A Chinese Biographical Dictionary/Chang Tsai (張載, 11th c.)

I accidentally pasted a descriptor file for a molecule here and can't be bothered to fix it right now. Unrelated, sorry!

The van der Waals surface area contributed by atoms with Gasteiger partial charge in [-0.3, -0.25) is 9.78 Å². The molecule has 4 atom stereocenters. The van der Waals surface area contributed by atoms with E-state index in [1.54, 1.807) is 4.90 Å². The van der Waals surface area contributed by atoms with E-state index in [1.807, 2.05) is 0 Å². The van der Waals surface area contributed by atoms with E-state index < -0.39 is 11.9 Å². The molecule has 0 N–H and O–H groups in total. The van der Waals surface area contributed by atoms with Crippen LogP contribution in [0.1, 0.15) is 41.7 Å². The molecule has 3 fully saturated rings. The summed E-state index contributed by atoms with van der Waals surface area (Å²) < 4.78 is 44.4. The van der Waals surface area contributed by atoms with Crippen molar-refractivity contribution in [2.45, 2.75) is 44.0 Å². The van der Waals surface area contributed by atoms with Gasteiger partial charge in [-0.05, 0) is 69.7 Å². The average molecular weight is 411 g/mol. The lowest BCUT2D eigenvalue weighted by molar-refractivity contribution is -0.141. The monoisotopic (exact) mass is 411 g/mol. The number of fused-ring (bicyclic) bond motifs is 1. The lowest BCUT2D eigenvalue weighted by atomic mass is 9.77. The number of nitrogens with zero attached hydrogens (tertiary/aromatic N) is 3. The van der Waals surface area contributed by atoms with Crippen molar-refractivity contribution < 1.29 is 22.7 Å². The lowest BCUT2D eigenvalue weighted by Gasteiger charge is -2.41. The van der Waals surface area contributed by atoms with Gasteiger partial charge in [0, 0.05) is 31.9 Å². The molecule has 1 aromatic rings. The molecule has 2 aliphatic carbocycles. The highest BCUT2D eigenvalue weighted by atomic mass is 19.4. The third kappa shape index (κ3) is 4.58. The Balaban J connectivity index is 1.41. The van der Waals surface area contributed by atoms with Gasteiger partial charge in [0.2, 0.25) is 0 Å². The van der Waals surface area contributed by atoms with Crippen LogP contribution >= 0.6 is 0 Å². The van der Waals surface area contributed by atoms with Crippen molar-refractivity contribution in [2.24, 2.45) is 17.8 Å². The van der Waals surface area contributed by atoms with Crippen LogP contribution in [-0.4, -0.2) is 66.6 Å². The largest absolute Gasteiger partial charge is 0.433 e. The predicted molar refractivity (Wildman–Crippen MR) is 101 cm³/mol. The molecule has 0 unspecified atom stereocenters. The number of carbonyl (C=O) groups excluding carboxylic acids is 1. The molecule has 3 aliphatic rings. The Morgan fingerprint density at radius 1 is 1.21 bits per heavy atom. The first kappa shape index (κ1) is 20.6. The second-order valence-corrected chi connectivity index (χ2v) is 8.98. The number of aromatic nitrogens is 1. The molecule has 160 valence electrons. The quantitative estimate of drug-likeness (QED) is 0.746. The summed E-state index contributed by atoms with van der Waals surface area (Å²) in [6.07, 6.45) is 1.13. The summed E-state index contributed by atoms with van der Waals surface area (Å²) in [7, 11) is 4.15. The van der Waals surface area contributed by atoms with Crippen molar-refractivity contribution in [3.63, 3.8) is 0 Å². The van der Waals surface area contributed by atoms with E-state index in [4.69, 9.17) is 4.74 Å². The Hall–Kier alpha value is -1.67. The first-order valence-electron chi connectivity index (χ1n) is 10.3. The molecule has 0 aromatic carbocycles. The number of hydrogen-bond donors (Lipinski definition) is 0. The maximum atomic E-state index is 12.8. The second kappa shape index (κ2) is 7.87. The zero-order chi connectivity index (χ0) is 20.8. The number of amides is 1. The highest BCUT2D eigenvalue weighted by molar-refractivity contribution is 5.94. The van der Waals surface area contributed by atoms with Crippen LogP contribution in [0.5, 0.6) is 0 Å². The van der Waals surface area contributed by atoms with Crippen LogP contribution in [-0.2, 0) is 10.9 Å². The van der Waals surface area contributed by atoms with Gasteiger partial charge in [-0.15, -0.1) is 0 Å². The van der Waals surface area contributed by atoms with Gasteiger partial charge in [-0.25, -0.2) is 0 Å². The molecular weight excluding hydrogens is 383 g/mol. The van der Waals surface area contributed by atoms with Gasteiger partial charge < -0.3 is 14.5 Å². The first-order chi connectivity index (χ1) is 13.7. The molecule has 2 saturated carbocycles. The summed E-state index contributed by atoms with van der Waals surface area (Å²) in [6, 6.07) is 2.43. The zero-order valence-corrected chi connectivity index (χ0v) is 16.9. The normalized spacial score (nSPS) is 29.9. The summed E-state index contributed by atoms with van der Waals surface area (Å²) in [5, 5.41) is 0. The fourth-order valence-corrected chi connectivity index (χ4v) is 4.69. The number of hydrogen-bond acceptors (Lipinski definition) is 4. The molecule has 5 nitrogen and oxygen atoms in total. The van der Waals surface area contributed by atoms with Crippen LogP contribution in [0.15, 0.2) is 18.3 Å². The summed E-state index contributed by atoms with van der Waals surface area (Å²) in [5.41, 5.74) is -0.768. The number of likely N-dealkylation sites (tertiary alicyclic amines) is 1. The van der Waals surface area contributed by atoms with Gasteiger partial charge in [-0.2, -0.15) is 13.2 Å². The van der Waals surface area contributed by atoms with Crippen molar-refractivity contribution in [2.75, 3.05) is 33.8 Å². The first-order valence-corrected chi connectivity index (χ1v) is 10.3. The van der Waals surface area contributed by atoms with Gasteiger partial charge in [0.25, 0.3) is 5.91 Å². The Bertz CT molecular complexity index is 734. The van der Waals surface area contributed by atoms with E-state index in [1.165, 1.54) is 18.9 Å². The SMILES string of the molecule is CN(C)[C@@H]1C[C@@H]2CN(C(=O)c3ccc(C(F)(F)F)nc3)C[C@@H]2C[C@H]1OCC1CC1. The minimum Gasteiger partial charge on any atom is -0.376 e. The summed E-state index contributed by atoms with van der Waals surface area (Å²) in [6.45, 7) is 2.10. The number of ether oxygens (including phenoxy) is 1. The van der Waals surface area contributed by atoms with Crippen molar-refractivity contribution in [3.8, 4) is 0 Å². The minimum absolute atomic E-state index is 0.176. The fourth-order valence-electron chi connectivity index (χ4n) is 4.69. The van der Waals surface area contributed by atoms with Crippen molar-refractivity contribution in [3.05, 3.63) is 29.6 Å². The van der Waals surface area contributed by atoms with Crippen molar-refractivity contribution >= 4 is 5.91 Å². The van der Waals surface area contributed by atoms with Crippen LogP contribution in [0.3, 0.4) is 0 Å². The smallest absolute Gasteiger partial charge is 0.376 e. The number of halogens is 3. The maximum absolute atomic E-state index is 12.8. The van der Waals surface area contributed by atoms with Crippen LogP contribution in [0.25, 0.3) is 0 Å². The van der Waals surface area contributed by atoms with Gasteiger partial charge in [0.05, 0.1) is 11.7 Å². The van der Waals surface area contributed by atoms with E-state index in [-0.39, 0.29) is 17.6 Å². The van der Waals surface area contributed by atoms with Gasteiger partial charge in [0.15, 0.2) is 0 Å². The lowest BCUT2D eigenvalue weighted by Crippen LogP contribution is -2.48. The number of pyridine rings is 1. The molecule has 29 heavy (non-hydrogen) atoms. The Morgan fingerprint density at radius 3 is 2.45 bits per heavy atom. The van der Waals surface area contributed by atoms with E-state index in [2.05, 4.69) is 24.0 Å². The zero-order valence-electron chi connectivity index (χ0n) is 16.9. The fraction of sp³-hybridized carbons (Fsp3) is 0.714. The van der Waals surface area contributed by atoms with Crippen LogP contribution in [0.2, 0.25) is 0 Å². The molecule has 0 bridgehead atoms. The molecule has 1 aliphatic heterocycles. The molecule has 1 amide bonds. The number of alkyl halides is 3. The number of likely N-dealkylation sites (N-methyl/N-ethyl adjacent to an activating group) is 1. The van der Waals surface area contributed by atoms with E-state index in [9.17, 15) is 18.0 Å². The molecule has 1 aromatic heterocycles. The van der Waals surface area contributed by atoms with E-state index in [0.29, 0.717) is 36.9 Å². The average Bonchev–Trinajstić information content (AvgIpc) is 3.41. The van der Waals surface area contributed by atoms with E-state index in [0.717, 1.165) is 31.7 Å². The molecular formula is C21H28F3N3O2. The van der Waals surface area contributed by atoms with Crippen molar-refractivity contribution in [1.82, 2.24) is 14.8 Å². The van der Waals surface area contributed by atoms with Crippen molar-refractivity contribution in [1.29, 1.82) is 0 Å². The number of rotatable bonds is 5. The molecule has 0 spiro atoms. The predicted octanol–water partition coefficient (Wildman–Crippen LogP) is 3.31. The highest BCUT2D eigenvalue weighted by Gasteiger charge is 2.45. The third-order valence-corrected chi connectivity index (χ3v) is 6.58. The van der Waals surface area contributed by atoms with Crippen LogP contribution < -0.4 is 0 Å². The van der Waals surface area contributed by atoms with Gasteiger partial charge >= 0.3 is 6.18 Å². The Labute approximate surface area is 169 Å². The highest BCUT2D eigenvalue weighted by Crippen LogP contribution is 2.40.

117 Chang Tsai 張載 (T. 子厚 H. 橫渠). A.D. 1020-1076. Son of Chang Ti, who died when he was quite young, and a native of 大梁 Ta-liang in Honan. As a boy he was devoted to military studies; but at the age of twenty he came under the notice of Fan Chung-yen, who urged him to study the Doctrine of the Mean. He then became a public teacher, and used to lecture, sitting upon a tiger's skin. Confucianism failing to satisfy his spiritual needs, he turned towards Buddhism and Taoism; however, in 1056 his mind was so much influenced by the discourses of his nephews, Ch'êng Hao and Ch'êng I, that he returned home to continue his more legitimate studies, and in the following year graduated as chin shih. After holding various appointments, he retired in ill-health, and lived quietly in the country, dividing his time between study and instruction. About 1068 he was recalled to the capital; but his tenure of office was of short duration. He retired in disgust that his advice was not taken by Wang An-shih, and died on his way home. His chief work was the 正蒙, containing his theories as to the origin of the universe, and notes on Buddhist and Taoist doctrines. He also wrote the inscriptions on moral sentiment known as 東銘 and 西銘, from the positions they occupied in his study. He was ennobled as Earl, and canonised as 明; and in 1241 his tablet was placed in the Confucian Temple.